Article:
Colca Canyon & Trekking Travel Guide
If able to add the Colca Canyon to your Peru travels… you’re in for a treat and will be visiting one of the deepest canyons in the world at 4,160 meters (13,648 feet).
Highly recommended is to take this journey independent of ‘pass through a town for an hour or two’ rushed tours from Arequipa so as to experience it to the fullest. Travel Guide to Arequipa
Note: High season runs from May to November before the rains come (December to March).
From Chivay it is 40 minutes to the small town of Yanque with Uyu Uyu ruins a short hike (2 hours or so) away plus Tambo Hot Springs and Colca Lodge Spa & Hot Springs just 10 minutes from town. Travel Guide to Yanque
The area from Chivay to just outside the town of Cabanaconde (where the dazzling vertical drop-offs into the canyon begin) is often referred to as the ‘Colca Valley‘ (due to the abundance of farmland) yet is canyon territory through and through.
Just take a look out the bus or van window to the right and you’ll see steep slopes down to the Colca River (Río Colca in Spanish) below. You will also see crops built into rock-lined, stepped terraces growing quinoa, corn, wheat and kiwicha as well as many types of fruits and vegetables.
After Yanque is the tiny village Achoma where you can camp and buy water/snacks or a basic meal. Next is Santa Ana de Maca which has a few ‘hospedajes’ (local places to sleep) and ‘populars’ (local places to eat) around the main square fronted by the beautifully restored, white (color of the volcanic stone used in construction) Santa Ana church.
Most stop for a few hours to enjoy the viewpoint area just outside of town and see the ‘Choquetico Stone’ - a pre-Incan, minature ‘carved to scale’ model of mountains in the Colca Canyon.
From Maca you can visit the village of Pinchollo - popular for the short trek (around 30 minutes) to Hatun Infiernillo geyser. There is a 7 hour trek to another geyser – Sabancaya – which is best to arrange with a guide so as to not get lost. Ask around at the plaza for who is around to lead the way.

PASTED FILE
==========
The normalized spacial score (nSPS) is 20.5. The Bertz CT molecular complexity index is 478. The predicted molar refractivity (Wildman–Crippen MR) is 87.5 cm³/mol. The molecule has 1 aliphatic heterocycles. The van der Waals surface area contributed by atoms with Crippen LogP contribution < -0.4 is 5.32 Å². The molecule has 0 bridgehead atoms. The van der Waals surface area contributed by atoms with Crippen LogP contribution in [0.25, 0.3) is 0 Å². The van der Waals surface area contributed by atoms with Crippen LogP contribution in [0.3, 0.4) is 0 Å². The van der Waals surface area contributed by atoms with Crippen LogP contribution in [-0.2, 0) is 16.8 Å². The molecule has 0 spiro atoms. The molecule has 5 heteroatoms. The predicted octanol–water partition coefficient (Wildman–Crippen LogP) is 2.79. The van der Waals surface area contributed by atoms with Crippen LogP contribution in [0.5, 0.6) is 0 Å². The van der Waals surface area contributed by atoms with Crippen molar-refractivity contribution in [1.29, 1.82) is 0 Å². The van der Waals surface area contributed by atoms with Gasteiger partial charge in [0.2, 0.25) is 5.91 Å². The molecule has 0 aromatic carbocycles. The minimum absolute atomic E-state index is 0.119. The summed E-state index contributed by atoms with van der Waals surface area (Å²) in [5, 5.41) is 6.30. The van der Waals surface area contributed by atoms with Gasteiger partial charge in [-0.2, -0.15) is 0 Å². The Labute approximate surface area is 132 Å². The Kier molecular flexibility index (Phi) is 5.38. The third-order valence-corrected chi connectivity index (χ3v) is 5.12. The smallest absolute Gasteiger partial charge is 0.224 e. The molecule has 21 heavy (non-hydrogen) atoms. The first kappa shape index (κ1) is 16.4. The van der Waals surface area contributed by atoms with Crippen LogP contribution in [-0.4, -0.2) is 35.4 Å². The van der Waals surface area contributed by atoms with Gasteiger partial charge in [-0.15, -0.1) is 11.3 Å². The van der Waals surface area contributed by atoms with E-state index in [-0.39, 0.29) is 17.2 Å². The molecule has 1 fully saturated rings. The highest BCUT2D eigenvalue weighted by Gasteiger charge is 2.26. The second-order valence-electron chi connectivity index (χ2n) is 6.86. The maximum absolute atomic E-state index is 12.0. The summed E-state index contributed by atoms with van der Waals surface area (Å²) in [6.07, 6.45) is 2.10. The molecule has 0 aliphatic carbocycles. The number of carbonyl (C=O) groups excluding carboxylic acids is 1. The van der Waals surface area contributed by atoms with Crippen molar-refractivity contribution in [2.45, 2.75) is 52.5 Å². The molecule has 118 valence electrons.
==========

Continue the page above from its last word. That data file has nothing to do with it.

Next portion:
The last town of the Colca Canyon is Cabanaconde – popular for the Cruz del Condor viewpoint (gets crowded around 8 a.m. when all the tour vans arrive) and treks down into the canyon.
To get a glimpse of the viewpoint before your travels watch this YouTube video: Cruz del Condor Viewpoint . Locals show-up to sell artisan items, food and drink daily. There is a public restroom onsite.
For places to stay and where to eat in Cabanaconde view: Travel Guide to Cabanaconde.
Note: Peruvian tourism officials at the Cruz del Condor or start of treks into the canyon will ask to see your ‘boleto turistico’ (tourist ticket in English) or sell you one for 70 soles ($26.25 USD). The price doubled as of January, 2012.
Treks/Hikes into the Colca Canyon from Cabanaconde
There are dozens of options for trekking from Cabanaconde with the most common hike the journey down to Sangalle (also called “The Oasis”). This is a spectacularly beautiful area with well-kept gardens and natural warm springs (cold water pools as well).
It is a steep 3 hour hike down the canyon to Sangalle, 5 hour hike back up or can rent a mule for the return. There are 10 sole ($3.75 USD) rooms and a camping area yet everything else is pricey: 7 sole for a water, 10 sole for a meal, etc. The path has ‘steps’ for half of the way, and rocky dirt trail the other half.
From Sangalle you can cross the river and hike to the small town of Tapay , Taypay has a hostal with cabins and basic meals. You can then loop through other small towns such as Fure and Llahuar (around 4 hours); both have hot springs and basic tourist accomodations. Fure has waterfalls only 40 minutes by feet (yours!) from the town.
An alternative to the popular (and sometimes crowded) Sangalle hike is to go from Cabanaconde directly to Llahuar - around 5 hours. At Llahuar there is a family-run lodge with meals and basic cabins… the hot springs are hot! Not warm like at Sangalle.
Another popular trek but much longer – 8 or 9 hours – is to Lake Mucara. One traveler stated that at first site it looked like “a splash of pink”. A pink lake? No, tons of pink flamingos on the lake! There are no facilities at Lake Mucara, just pristine beauty; you need to bring food, water, tent, etc.
If you do want to take an organized tour to the Colca Canyon, there are numerous companies around the Plaza de Armas in Arequipa for you to arrange a trip through.
One company that gives guided tours from Arequipa and also has a hotel with lovely thermal baths in the small town of Yanque is Arequipa Tour Peru.
When traveling through the Colca Canyon please remember to tip the locals instead of the tour guides!
Photographs by Molly & Blake McHugh, all rights reserved.